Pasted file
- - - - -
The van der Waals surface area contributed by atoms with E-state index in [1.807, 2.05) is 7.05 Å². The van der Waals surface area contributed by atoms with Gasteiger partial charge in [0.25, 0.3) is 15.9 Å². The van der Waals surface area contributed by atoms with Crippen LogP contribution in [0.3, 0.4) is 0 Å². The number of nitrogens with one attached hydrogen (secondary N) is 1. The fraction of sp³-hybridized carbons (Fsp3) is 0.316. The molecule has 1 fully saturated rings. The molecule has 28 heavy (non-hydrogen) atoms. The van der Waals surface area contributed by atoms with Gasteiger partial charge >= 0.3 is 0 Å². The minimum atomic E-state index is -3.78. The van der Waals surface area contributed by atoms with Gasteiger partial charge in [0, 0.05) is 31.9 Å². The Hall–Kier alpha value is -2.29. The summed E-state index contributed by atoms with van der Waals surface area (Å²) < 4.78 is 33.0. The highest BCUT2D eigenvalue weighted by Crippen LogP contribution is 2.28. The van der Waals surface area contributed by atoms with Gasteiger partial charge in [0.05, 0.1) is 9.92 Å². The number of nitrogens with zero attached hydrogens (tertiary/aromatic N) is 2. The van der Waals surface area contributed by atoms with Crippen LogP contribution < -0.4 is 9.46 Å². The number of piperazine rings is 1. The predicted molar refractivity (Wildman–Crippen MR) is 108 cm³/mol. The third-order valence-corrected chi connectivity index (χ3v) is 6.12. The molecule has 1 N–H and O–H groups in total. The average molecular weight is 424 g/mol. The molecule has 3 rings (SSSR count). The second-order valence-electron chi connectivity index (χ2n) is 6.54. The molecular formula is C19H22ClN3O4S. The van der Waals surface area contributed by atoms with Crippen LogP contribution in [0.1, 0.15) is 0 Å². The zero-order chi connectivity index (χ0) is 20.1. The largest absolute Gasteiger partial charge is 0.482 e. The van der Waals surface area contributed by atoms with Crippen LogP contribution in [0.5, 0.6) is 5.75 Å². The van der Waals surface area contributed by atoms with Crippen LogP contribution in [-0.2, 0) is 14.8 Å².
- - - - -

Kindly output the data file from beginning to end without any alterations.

The van der Waals surface area contributed by atoms with E-state index in [1.807, 2.05) is 7.05 Å². The van der Waals surface area contributed by atoms with Gasteiger partial charge in [0.25, 0.3) is 15.9 Å². The van der Waals surface area contributed by atoms with Crippen LogP contribution in [0.3, 0.4) is 0 Å². The number of nitrogens with one attached hydrogen (secondary N) is 1. The fraction of sp³-hybridized carbons (Fsp3) is 0.316. The molecule has 1 fully saturated rings. The molecule has 28 heavy (non-hydrogen) atoms. The van der Waals surface area contributed by atoms with Gasteiger partial charge >= 0.3 is 0 Å². The minimum atomic E-state index is -3.78. The van der Waals surface area contributed by atoms with Gasteiger partial charge in [0, 0.05) is 31.9 Å². The Hall–Kier alpha value is -2.29. The summed E-state index contributed by atoms with van der Waals surface area (Å²) < 4.78 is 33.0. The highest BCUT2D eigenvalue weighted by Crippen LogP contribution is 2.28. The van der Waals surface area contributed by atoms with Gasteiger partial charge in [0.05, 0.1) is 9.92 Å². The number of nitrogens with zero attached hydrogens (tertiary/aromatic N) is 2. The van der Waals surface area contributed by atoms with Crippen LogP contribution < -0.4 is 9.46 Å². The number of piperazine rings is 1. The predicted molar refractivity (Wildman–Crippen MR) is 108 cm³/mol. The third-order valence-corrected chi connectivity index (χ3v) is 6.12. The molecule has 1 N–H and O–H groups in total. The average molecular weight is 424 g/mol. The molecule has 3 rings (SSSR count). The second-order valence-electron chi connectivity index (χ2n) is 6.54. The molecular formula is C19H22ClN3O4S. The van der Waals surface area contributed by atoms with Crippen LogP contribution in [0.1, 0.15) is 0 Å². The zero-order chi connectivity index (χ0) is 20.1. The largest absolute Gasteiger partial charge is 0.482 e. The van der Waals surface area contributed by atoms with Crippen LogP contribution in [0.5, 0.6) is 5.75 Å². The van der Waals surface area contributed by atoms with Crippen LogP contribution in [-0.2, 0) is 14.8 Å².